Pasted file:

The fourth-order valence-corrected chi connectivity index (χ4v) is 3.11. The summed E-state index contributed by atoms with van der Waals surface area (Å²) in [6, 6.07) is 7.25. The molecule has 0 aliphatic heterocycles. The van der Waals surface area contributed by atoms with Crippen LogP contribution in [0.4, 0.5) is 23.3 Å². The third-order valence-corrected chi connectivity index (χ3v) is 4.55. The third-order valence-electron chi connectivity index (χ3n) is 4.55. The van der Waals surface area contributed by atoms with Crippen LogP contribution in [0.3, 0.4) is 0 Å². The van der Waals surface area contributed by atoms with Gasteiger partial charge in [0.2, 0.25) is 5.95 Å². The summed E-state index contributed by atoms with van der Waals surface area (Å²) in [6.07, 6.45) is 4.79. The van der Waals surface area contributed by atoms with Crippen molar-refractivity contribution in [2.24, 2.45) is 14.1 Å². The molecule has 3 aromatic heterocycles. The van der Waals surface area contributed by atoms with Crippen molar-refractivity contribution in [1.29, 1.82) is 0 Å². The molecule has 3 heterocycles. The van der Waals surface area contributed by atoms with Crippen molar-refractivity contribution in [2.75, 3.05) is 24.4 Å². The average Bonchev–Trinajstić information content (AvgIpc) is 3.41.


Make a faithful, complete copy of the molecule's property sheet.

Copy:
The fourth-order valence-corrected chi connectivity index (χ4v) is 3.11. The summed E-state index contributed by atoms with van der Waals surface area (Å²) in [6, 6.07) is 7.25. The molecule has 0 aliphatic heterocycles. The van der Waals surface area contributed by atoms with Crippen LogP contribution in [0.4, 0.5) is 23.3 Å². The third-order valence-corrected chi connectivity index (χ3v) is 4.55. The third-order valence-electron chi connectivity index (χ3n) is 4.55. The van der Waals surface area contributed by atoms with Crippen LogP contribution in [0.3, 0.4) is 0 Å². The van der Waals surface area contributed by atoms with Gasteiger partial charge in [0.2, 0.25) is 5.95 Å². The summed E-state index contributed by atoms with van der Waals surface area (Å²) in [6.07, 6.45) is 4.79. The van der Waals surface area contributed by atoms with Crippen molar-refractivity contribution in [2.24, 2.45) is 14.1 Å². The molecule has 3 aromatic heterocycles. The van der Waals surface area contributed by atoms with Crippen molar-refractivity contribution in [1.29, 1.82) is 0 Å². The molecule has 3 heterocycles. The van der Waals surface area contributed by atoms with Crippen molar-refractivity contribution in [2.75, 3.05) is 24.4 Å². The average Bonchev–Trinajstić information content (AvgIpc) is 3.41.